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Special Issue "The Effect of Phytochemicals and Food Bioactive Compounds on Diabetes"

A special issue of International Journal of Molecular Sciences (ISSN 1422-0067). This special issue belongs to the section "Bioactives and Nutraceuticals".

Deadline for manuscript submissions: 31 May 2021.

Special Issue Editors

Prof. Kazumi Yagasaki
E-Mail Website
Guest Editor
Tokyo University of Agriculture and Technology (TUAT), Japan
Interests: pharmacology; bromacology (=food pharmacology) (cf. bromacology is our neologism); functional foods; biofactors; nutrients; non-nutrients; phytochemicals; zoochemicals; amino acids (BCAA); fatty acids; diabetes; hyperglycemia; hyperuricemia; dyslipidemia; nephritis; hepatoma; animal cell technology; cultured cells; animal model; signaling pathway; transporter, receptor; AMPK; Akt; PKC; GLUT4 etc.
Prof. Dr. Christo J.F. Muller
E-Mail
Co-Guest Editor
Biomedical Research and Innovation Platform, South African Medical Research Council; University of Zululand and Stellenbosch University, South Africa
Interests: metabolic disease (pathophysiology, prevention and treatment); phytotherapeutics and early detection of type 2 diabetes

Special Issue Information

Dear Colleagues,

Diabetes, especially global prevalence of type 2 diabetes (T2D), is increasing as reported in the Diabetes Atlas, 9th edition, (International Diabetes Federation, 2019). In 2019, it is estimates that 463 million people have diabetes, and this number is projected to reach 578 million by 2030, and 700 million by 2045.  Natural products from terrestrial and aquatic organisms still constitute huge sources of biologically active factors for the development of drugs, cosmetics or nutraceuticals as well as our daily foods. Screening antidiabetic components from edible natural products and clarifying their modes of actions are considered to be an intelligent policy from the aspects of safety and diabetes prevention, because they have long histories of ingestion every day. This issue expects recent studies on preventive and/or alleviating effects of various biofactors against diabetes, especially type 2 diabetes (T2D), and diabetes related disorders as well as those on their modes of actions at molecular, cellular, tissue and/or whole-body levels. In this issue, biofactors include both non-nutrients such as various phytochemicals and nutrients, for example, branched-chain amino acids (BCAA), peptides and lipids.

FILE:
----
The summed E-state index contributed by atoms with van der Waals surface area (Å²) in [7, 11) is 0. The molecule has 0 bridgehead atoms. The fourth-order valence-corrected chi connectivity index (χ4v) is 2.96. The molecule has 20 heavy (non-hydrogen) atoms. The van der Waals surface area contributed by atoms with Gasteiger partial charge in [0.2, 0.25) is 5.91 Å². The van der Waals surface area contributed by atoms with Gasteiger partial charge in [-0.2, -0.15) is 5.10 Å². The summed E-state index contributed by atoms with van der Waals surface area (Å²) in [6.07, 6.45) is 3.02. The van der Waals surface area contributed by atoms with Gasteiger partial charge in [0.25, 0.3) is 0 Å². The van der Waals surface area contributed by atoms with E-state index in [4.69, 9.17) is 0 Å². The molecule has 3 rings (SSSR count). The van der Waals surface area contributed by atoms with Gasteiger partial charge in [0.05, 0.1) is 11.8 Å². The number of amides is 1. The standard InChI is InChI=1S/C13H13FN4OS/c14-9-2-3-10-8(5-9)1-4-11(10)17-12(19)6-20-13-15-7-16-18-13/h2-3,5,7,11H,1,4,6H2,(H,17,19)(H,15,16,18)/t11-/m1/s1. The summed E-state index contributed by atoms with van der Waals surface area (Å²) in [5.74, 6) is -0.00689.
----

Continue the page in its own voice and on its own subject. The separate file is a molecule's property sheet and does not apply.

Prof. Kazumi Yagasaki
Guest Editor

Manuscript Submission Information

Manuscripts should be submitted online at www.mdpi.com by registering and logging in to this website. Once you are registered, click here to go to the submission form. Manuscripts can be submitted until the deadline. All papers will be peer-reviewed. Accepted papers will be published continuously in the journal (as soon as accepted) and will be listed together on the special issue website. Research articles, review articles as well as short communications are invited. For planned papers, a title and short abstract (about 100 words) can be sent to the Editorial Office for announcement on this website.